North Carolina Newspapers

    Wilkesboro tias x*
adius of 50 miles,
1^0,000 people is
western Carolina.
ournal- Patriot
The Journal-Patriot Has Blazed the Trail of Progress In the "State of Wilkes" For Over 43 Years
SeetiraORe
16 PACES
Vol. 44, Ho. 22 Published Mondays and Thursdays NORTH WILKESBORO, N. C., Thursday, June 30, 1949 Make North WiJkesboro Your ShODDina Center
Br. J. T. Wayland
Speaks To The
Optiaist dob
Tells About Dreaded Dis
ease "Cancer", And De
tection Center
Members of the Optimist club
of North Wilkesboro were privi
leged to hear an interesting and
beneficial address about that
dreaded disease, cancer, deliver
ed by Dr. John T. Wayland Tues
day noon at the semi-monthly
meeting of the club at Hotel
Wilkes. Dr. Wayland -was pre
sented to the club by Julius C.
Hubbard, program chairman.
Dr. Wayland stated that can
cer is the second worst disease in
America today, and Is exceeded
in causing the largest number of
deaths only by^ diseases of the
heart. He spoke in detail from
comments on cancer which ap
peared in a recent issue of Time
magazine. Continuing, Dr. Way
land said that the cancer is simi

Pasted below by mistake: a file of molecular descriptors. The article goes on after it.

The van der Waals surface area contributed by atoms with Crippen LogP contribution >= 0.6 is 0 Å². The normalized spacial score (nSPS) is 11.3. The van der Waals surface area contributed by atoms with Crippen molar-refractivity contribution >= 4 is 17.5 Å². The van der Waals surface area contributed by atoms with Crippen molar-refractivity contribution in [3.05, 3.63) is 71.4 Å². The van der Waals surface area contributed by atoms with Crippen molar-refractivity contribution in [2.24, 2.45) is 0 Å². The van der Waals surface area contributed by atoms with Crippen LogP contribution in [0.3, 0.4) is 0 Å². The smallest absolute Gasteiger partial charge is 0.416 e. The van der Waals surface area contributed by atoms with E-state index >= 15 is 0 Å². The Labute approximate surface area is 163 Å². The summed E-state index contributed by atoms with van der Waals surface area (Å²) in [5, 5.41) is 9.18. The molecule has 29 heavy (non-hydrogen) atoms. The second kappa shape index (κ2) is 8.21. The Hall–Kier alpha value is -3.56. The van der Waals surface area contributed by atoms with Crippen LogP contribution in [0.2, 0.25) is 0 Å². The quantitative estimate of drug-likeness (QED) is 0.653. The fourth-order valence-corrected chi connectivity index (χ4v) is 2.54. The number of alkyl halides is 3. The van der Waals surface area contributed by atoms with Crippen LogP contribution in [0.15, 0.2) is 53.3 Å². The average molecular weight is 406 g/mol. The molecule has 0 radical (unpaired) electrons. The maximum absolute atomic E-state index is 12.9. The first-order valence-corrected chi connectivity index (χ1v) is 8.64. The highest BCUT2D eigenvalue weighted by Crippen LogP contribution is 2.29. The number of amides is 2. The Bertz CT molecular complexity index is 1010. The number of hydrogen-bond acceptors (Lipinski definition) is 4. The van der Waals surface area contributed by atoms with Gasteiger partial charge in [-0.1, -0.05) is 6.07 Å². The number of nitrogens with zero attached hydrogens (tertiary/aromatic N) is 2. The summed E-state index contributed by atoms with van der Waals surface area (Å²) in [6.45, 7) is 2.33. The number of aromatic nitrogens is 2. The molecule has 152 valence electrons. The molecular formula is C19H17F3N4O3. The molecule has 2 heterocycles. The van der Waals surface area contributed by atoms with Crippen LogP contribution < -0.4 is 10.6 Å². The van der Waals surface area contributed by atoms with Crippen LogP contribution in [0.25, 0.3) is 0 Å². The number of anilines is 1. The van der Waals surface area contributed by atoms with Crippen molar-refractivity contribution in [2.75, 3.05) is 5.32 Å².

lar to the fifth columnist—both
are destructive—one destroying
governments, the other human
frtodies.
Detection Center
Dr. Wayland pointed with
pride to the recently-established
cancer detection center which is
now being operated every Tues
day at the county courthouse in
«tlkesboro. The detection cent
has been established, Dr. Way
land said, for the benefit of the
people of Wilkes and adjoining
counties, and everyone who
thinks he might have symptoms
of the disease should take ad
vantage of the service that is
rendered without charge. About
twenty-five persons are examin
ed at the detection center each
Tuesday, Dr. Wayland said.
Drive Near Goal
The current cancer drive In
Wilkes county is now nearlng Its
goal *of $2,000.00, Dr. Wayland
said. The last report showed that
a total of $1,842.00 had been
received, leaving the goal only
$159.00 short. Additional con
tributions aMuJWpected tft Bftt,
the campaign over the top with
in the next few days.
The club luncheon opened with
singing America, followed by
the club creed, and Invocation by
Rev. C. J. Winslow.
Optimist Maurice Walsh called
the club's attention to the cen
tennial which will be held in
Boone in July commemorating
the 100th anniversary of Wa
tauga county, and particularly to
Educational Day, July 7th, in
jUlonor of Dr. B. B. Dougherty,
president of A. S. T. C.
f Attorney Maxwell Perree, new
law partner of Attorney John R.
Jones, was a guest of Maurice
Walsh.
The club members were glad
to hear a report from Optimist
Tony Jenrette that he was now
weH on the road to recovery and
> that he would soon be back on
the job agglp as secretary of the
Wilkes Chamber of Commerce.
Rev. Dean M in ton
At Oakwoods Sunday
Rev. Dean Minton, of North
Wilkeeboro, will ^preach Sunday,
11 a. m., at Oakwoods Baptist
church. The public is cordially
invited to the service.
EAST SIDERS TO PliAY
PUKLEAB
The East Side Kids will play
Purlear in a morning basebaT,
game at Memorial Park Satur
day, July 2, at 9:30 a. m. All
team members are urged to be
on the field by 9:00.
Stores, Business